By Aaron Rosengarten –  November 12, 2022

During the 2022 midterm elections, voters from Missouri, Maryland, North Dakota, South Dakota, and Arkansas were asked to decide whether adult use cannabis should be legalized in their states. In Maryland, voters overwhelmingly supported legalization as it passed with nearly a 2 to 1 majority. In Missouri, the margin was closer, but still nearly 53% of voters believed it was time to legalize adult use cannabis. Maryland and Missouri become the 20th and 21st states to legalize adult use cannabis.

Legalization in these two states mean more than just allowing production, sales, possession, and consumption of cannabis, it includes measures to undo the racial inequities cause by the war on drugs. Both Maryland’s and Missouri’s ballot measures include expungement and resentencing efforts.

Although cannabis was enacted through ballot measures in these two states, it failed in the other three. In North Dakota, South Dakota, and Arkansas, more than 43% percent of voters voted to legalize cannabis but efforts ultimately fell short of the 50% threshold required. Even though these states failed to pass adult cannabis use this time around, it is clear that legalizing cannabis continues to trend nationwide.

With Maryland and Missouri legalizing adult use, there are a total of 21 states and the District of Columbia that offer marijuana to their adult residents showing a growing amount of support for adult use of cannabis. Toi Hutchinson, the President and CEO of the Marijuana Policy Project, a nonprofit that helped campaign on adult use across the country, said “[v]oters recognize that cannabis policy reform is in the best interest of public health and safety, criminal justice reform, social equity, and personal freedom, and have made their voices heard at the ballot box. State-level legalization victories are what’s necessary to move the needle forward at the federal level.”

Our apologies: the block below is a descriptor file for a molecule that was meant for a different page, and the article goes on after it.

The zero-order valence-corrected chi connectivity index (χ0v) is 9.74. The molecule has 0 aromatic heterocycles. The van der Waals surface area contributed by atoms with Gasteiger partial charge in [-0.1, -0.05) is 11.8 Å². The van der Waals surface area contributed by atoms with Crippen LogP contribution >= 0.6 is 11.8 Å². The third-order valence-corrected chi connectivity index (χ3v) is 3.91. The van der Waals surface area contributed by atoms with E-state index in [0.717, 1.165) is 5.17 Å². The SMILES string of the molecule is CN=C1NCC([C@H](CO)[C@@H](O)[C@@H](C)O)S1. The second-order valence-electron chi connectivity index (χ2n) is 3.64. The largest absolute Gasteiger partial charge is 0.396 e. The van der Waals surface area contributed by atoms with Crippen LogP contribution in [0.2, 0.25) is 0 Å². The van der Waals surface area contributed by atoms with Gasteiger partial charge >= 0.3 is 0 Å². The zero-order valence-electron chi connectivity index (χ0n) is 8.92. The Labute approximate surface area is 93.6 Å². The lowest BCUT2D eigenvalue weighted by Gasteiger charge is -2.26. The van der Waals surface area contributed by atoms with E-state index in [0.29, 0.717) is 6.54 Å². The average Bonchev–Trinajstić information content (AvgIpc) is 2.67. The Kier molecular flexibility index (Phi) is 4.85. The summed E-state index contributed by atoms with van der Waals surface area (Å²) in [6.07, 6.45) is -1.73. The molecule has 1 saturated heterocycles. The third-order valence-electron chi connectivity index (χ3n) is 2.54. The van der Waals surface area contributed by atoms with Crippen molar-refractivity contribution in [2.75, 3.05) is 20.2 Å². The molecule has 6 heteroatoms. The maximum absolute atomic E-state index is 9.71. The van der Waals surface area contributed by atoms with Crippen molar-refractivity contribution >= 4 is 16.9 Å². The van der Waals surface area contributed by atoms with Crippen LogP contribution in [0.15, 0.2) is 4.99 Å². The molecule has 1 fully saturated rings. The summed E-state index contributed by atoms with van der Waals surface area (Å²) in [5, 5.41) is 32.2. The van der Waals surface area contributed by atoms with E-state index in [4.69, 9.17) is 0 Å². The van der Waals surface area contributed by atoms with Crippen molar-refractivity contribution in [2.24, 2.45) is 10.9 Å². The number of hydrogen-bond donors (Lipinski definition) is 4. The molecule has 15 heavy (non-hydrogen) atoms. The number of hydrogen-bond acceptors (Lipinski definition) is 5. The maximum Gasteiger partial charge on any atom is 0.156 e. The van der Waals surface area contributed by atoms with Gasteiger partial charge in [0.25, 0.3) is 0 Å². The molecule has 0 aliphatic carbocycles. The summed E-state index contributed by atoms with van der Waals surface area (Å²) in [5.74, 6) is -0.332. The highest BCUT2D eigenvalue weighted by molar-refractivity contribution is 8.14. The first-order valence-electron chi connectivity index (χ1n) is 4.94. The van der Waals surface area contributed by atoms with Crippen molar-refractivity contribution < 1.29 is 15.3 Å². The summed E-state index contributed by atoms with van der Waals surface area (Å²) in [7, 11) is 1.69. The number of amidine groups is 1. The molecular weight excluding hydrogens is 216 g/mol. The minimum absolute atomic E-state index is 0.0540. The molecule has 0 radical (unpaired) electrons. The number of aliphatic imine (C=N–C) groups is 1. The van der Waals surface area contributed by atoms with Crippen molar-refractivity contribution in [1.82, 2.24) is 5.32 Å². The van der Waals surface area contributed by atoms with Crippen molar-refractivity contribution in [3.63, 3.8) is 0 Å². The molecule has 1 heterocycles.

Beginning on July 1, 2023, adults 21 years of age or older in Maryland will be able to legally possess up to 1.5 ounces of cannabis and cultivate up to two plants. Previous marijuana convictions will be expunged and individuals who are currently serving time for such sentences will be allowed to file for resentencing.

Missouri’s ballot measure legalizes adult use and sets a 6% tax on marijuana sales. Additionally, the measure expunges arrest and conviction records of non-violent marijuana offenses, except for driving under the influence and sales to minors.

Although South Dakota voters voted against legalizing adult use, this was not the first time the measure was on the ballot. In 2020, voters in South Dakota actually voted in favor of the legalization of adult use. However, the South Dakota Supreme Court struck the measure down due to it violating the state’s requirement that constitutional amendments deal with just one subject. This promoted proponents to try again, however, it did not pass this time.  North Dakota tried to legalize adult use four years ago, but it was defeated.

While legalizing adult use failed in three states, there is growing support for its legalization. Approximately 6 in 10 voters support legalizing adult use of cannabis nationwide. This is according to VoteCast, an extensive survey of more than 90,000 voters nationwide conducted by the Associated Press by NORC at the University of Chicago.

Only time will tell if more states will jump on board and legalizing adult use.